The "New Tornado Alley" May Mean More Midwest Risk
INDIANAPOLIS--Is Indiana part of the new tornado alley?
A new study suggests tornadoes are popping up more east than ever before, shifting the traditional "Tornado Alley" closer to the Midwest.
The study in the Journal Climate and Atmospheric Science found that over the past few decades, U.S. tornadoes have shifted. The number of tornados has decreased in Oklahoma, Texas, and Kansas but spinning up more in states along the Mississippi River and farther east. including here in Indiana.
It sees a slight decrease in tornado activity in the Great Plains, with the biggest drop in central and eastern Texas.
The study found it is increasing most in Alabama, Arkansas, Kentucky, Illinois, Indiana, Iowa, Louisiana, Mississippi, Missouri, Tennessee, Wisconsin and parts of Ohio and Michigan.
Gabe Fillippelli, an Earth Sciences professor from IUPUI, looked at the study and says it is concerning to see the shift.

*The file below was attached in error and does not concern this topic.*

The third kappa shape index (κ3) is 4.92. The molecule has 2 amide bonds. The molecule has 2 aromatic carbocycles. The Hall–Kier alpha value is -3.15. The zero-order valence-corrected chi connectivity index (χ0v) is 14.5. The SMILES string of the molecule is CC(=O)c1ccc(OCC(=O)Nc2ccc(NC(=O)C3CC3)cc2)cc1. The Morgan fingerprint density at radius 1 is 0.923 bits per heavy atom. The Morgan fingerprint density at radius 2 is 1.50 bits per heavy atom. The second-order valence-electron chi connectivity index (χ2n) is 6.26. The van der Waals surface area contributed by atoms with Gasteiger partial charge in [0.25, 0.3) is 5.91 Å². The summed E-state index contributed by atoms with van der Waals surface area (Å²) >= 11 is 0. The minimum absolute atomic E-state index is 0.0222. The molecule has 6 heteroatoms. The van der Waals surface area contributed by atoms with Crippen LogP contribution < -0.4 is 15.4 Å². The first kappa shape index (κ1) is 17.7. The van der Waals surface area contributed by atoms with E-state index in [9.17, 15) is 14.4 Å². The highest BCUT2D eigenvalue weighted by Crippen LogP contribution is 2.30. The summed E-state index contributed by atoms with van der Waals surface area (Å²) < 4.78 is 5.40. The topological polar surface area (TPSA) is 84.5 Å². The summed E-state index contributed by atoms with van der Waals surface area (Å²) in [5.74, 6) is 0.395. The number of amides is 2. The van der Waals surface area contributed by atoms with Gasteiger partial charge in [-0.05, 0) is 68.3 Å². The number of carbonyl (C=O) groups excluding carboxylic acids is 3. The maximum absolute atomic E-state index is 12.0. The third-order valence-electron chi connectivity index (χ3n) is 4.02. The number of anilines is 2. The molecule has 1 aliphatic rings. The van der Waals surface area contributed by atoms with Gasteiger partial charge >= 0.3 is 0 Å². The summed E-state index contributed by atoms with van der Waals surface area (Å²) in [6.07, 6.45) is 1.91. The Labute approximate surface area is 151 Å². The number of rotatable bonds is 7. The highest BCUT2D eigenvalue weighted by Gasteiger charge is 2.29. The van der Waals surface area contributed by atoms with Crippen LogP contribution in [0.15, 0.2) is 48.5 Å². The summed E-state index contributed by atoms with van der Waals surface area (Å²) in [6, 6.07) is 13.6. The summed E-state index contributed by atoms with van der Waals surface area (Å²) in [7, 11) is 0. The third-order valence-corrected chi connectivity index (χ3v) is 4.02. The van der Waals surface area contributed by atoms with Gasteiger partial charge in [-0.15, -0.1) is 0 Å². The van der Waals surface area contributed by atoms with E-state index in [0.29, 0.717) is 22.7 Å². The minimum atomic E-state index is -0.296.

"Think about the great plain states lightly populated, not a lot of big urban centers and this is moving right into an area with Chicago, Indianapolis, St. Louis." Said Fillipelli. "So big cities with a lot of people. That means the potential loss of life and property increases substantially. The string of tornados are dominated by this mixture of warm wet air and cold dry air and that boundary is shifting eastward. It's either from a natural phenomenon or as the article points out climate change."
Researchers are calling the new area "Dixie Alley," which is an eastward extension of the traditional "Tornado Alley."
Even with the decline, Texas still gets the most tornadoes of any state.
PHOTO: Chris Davis/Emmis